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Canadian energy stocks have lagged as climate considerations have placed greater scrutiny on the sector. But one advisor says a window is opening for investors.Todd Korol/Reuters

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Whether oil prices have stabilized, and what that means for energy investments are two big questions portfolio managers are contemplating in the wake of a substantial production cut from the Organization of the Petroleum Exporting Countries (OPEC) and its allies earlier this month as investors balance the prospect of sturdier crude prices against deepening recession risks.

“We’re in a push and pull battle between those worried about demand and the global economy versus those worried about [oil] supply shortfalls,” says Martin Pelletier, senior portfolio manager at Wellington-Altus Private Counsel in Calgary.

Despite the multiple macro headwinds, a case is building among some observers for oil prices to remain elevated and even rise meaningfully. If economies can manage to eke out growth as crude supplies tighten, oil prices could be poised for a run well past US$100 a barrel, some analysts project.

“You have all these factors that are very, very supportive of [higher oil] prices,” says Amrita Sen, co-founder and director of research at Energy Aspects Ltd. in London.

Looming European Union sanctions on Russian oil set to begin on Dec. 5 are one.

“That tightness hasn’t even happened yet. The European embargo is about to kick in and that will lead to significant shifts,” she says.

China is another factor given that the world’s second-largest economy is not expected to emerge fully from its zero-COVID-19 policies until next spring, at which time oil will receive a “huge boost to demand.”

Yet, the biggest structural buy signal for oil investors is the massive US$500-billion-plus deficit in capital expenditures on new projects that just didn’t occur over the past decade, she says, leaving the global economy to rely on existing production capacity.

“This is the 8th year running of underinvestment and we continue to see oil demand rising,” Ms. Sen says. “Sure, there’s demand growth slowing, there are a lot more [electric vehicles], but oil demand isn’t going to go away anytime soon.”

As such, her firm, Energy Aspects, foresees Brent Crude reaching US$127 a barrel next year.

Mr. Pelletier adds there’s as much potential for a “melt-up” in pricing as there is for a meltdown.

“We’re overweight energy still. I’m bullish on energy and using it as an inflation hedge, as a portfolio hedge,” he says, noting that oil and related investments comprise anywhere between 10 to 15 per cent of his managed funds.

‘Lean’ Canadian producers present opening for investors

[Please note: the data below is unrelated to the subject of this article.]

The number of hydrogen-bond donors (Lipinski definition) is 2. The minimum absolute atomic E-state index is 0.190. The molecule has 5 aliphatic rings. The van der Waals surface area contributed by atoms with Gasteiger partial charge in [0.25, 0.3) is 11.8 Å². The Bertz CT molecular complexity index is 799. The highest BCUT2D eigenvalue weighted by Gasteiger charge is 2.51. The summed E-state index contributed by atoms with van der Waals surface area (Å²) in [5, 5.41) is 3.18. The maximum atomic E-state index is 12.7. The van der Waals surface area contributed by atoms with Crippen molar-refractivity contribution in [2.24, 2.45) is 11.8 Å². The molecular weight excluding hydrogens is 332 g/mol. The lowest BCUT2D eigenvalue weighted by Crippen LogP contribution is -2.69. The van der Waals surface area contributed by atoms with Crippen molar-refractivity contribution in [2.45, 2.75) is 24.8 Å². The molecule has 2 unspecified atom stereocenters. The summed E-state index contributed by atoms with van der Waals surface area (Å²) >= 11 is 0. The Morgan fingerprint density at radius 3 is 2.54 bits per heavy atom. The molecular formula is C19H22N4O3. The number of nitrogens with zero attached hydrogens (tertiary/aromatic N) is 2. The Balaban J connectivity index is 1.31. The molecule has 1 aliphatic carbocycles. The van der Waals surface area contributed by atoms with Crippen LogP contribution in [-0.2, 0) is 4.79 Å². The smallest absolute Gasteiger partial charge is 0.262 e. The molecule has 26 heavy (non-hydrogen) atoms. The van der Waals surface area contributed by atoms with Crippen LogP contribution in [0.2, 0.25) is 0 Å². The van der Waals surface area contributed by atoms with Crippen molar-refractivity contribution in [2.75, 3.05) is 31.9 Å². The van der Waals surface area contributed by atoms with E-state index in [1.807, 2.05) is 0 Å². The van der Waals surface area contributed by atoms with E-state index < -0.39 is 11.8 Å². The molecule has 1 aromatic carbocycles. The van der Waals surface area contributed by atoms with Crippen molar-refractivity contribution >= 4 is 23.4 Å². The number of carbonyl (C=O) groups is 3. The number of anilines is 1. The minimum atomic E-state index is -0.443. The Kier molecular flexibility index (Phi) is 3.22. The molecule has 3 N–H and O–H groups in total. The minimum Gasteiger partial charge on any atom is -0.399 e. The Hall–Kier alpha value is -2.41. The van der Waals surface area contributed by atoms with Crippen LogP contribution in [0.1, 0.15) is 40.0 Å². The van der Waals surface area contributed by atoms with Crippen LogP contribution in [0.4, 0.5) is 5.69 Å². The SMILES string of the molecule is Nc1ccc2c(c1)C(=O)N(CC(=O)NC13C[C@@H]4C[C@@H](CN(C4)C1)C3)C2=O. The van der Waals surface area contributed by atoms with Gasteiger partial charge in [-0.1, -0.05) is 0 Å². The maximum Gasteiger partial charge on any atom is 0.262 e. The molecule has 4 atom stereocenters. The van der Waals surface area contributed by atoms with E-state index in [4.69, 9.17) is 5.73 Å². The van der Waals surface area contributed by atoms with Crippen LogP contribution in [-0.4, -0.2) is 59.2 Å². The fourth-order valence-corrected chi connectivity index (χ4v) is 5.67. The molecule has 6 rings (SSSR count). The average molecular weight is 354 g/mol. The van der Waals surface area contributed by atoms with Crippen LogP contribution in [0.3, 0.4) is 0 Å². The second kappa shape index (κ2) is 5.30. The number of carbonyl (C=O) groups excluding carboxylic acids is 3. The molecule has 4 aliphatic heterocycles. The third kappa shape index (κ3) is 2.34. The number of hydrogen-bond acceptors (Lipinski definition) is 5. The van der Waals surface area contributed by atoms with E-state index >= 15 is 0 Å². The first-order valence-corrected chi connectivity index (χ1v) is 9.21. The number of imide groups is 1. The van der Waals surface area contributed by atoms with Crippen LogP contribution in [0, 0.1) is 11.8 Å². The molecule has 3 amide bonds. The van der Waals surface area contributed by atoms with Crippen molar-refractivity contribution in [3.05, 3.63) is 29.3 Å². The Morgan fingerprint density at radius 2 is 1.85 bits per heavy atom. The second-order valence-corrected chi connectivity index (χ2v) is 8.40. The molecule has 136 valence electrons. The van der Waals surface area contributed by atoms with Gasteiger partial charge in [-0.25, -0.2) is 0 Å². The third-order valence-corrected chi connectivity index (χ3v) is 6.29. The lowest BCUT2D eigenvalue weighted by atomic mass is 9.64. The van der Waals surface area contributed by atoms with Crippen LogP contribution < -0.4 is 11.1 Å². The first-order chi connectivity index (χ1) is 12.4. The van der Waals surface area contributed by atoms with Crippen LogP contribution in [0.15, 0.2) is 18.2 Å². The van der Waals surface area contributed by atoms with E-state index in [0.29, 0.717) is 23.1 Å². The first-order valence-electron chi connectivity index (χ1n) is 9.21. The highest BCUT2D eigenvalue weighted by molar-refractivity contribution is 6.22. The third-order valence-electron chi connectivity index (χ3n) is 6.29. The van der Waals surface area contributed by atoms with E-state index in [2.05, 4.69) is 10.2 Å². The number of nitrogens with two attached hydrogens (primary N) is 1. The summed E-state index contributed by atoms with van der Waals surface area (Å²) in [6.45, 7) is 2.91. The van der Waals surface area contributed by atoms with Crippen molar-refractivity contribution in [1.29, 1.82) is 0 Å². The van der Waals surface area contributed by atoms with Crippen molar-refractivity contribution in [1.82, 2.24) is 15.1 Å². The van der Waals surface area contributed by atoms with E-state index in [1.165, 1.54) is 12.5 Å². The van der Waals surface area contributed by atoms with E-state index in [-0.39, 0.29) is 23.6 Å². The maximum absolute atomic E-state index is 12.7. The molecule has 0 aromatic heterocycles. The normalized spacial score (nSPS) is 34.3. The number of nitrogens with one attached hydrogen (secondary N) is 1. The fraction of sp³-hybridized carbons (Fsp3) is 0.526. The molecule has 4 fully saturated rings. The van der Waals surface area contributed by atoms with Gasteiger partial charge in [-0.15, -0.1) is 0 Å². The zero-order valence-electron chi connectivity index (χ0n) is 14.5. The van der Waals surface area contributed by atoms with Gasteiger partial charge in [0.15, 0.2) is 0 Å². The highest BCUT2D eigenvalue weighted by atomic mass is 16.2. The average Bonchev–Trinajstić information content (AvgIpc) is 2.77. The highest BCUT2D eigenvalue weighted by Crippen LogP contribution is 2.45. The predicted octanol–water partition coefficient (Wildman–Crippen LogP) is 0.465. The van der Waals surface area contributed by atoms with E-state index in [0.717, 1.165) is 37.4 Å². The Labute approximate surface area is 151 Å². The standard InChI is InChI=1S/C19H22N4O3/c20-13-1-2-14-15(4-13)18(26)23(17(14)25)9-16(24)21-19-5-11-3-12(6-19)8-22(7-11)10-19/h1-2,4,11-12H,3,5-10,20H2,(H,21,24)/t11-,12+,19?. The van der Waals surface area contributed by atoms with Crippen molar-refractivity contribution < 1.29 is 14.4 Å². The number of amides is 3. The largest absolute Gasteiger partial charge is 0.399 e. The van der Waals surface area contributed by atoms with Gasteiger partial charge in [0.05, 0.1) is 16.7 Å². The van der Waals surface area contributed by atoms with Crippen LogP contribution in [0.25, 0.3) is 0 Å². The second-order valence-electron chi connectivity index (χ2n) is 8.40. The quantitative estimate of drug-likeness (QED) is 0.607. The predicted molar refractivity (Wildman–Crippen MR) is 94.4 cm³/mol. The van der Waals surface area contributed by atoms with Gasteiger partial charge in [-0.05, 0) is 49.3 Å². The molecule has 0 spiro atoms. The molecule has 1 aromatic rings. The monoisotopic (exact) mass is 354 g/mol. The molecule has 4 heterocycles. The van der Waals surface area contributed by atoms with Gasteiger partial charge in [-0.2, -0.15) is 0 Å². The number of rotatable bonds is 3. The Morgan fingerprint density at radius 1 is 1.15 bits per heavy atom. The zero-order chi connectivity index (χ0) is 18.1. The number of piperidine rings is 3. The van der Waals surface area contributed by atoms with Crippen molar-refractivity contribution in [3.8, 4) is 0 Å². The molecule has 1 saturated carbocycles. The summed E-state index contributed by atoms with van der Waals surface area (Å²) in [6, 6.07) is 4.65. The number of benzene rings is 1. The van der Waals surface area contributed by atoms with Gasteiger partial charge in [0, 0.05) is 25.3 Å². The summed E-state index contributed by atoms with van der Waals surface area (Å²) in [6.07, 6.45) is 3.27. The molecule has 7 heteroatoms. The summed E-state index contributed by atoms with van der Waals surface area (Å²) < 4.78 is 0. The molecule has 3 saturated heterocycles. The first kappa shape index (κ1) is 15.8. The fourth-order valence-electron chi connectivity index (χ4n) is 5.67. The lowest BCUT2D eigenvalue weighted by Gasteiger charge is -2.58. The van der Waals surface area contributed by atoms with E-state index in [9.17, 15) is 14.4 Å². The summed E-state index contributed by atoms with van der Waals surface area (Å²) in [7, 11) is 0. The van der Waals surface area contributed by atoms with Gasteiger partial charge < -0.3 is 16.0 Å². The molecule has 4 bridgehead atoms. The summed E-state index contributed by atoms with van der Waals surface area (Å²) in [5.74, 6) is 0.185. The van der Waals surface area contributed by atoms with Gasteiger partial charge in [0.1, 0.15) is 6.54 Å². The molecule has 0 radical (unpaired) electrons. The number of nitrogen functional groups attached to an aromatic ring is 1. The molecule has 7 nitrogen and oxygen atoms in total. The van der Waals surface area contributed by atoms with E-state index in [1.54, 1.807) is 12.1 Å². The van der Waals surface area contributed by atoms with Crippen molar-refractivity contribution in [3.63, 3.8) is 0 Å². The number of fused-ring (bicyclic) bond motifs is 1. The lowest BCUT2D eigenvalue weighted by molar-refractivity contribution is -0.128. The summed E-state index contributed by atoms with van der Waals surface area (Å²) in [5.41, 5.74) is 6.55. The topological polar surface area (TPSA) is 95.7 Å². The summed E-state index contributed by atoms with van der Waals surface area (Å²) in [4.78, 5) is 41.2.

The outlook for Canadian producers is relatively stable as well with oil sands producers, in general, demonstrating a disciplined approach to capital allocation despite robust cash flow generation right now.

“These companies are being very cautious. They’re in a much better position financially than they were in previous cycles,” Mr. Pelletier says.

Barring a collapse in oil markets, Canadian firms will weather a cyclical retracement of benchmark prices, he adds.

“They’re using the tremendous amount of cash flow being generated by current pricing to do things like pay down debt, do buy-backs and [maintain] dividends,” he says. “Maybe they cut back on some of the buy-backs or debt-reduction but there’s a lot of room with current cash levels, certainly, to support the dividends that are being paid.”

Jennifer Tozser, senior wealth advisor and portfolio manager at Tozser Wealth Management with National Bank Financial Wealth Management in Calgary, says oil sands companies are “very lean now.”

She concedes Canadian energy stocks have lagged as climate considerations have placed greater scrutiny on the sector, but notes a window is opening for investors.

“You have mutual fund managers, pension plans, all of these institutional players saying, ‘We are not buyers of these.’ But from any kind of fundamental view, you should be buying,” Ms. Toszer says.

“They’re cheap, we’re going to have elevated prices for the foreseeable future and look at the size of the dividends and quality of the companies.”

The longer that oil stays in this range, the greater the upside to energy stocks, which could be “material upside,” adds Mr. Pelletier of Wellington-Altus.

“Canadian producers are discounting in a US$50 to US$60 oil price instead of US$85 to US$95. That’s the trade I’m playing,” he says.

Is it a policy-driven market?

Meanwhile, RBC Capital Market analysts say while the OPEC decision was a proverbial “bazooka” used by the cartel to set a floor price, there’s certainly no guarantee it will work.

This heavy-handed approach is not necessarily the “flashing buy signal” some investors think it is, says Michael Tran, managing director, global energy strategy at RBC Capital Markets.

While economic headwinds remain the central worry, policymakers have become almost as unpredictable, Mr. Tran said in a research note. Policy decisions are likely to drive turbulent price action in the months ahead.

“Market participants loathe trading a policy-driven market,” Mr. Tran says. “We anticipate that risk deployment will remain low through the coming months, which results in lower liquidity and volatile pricing.”

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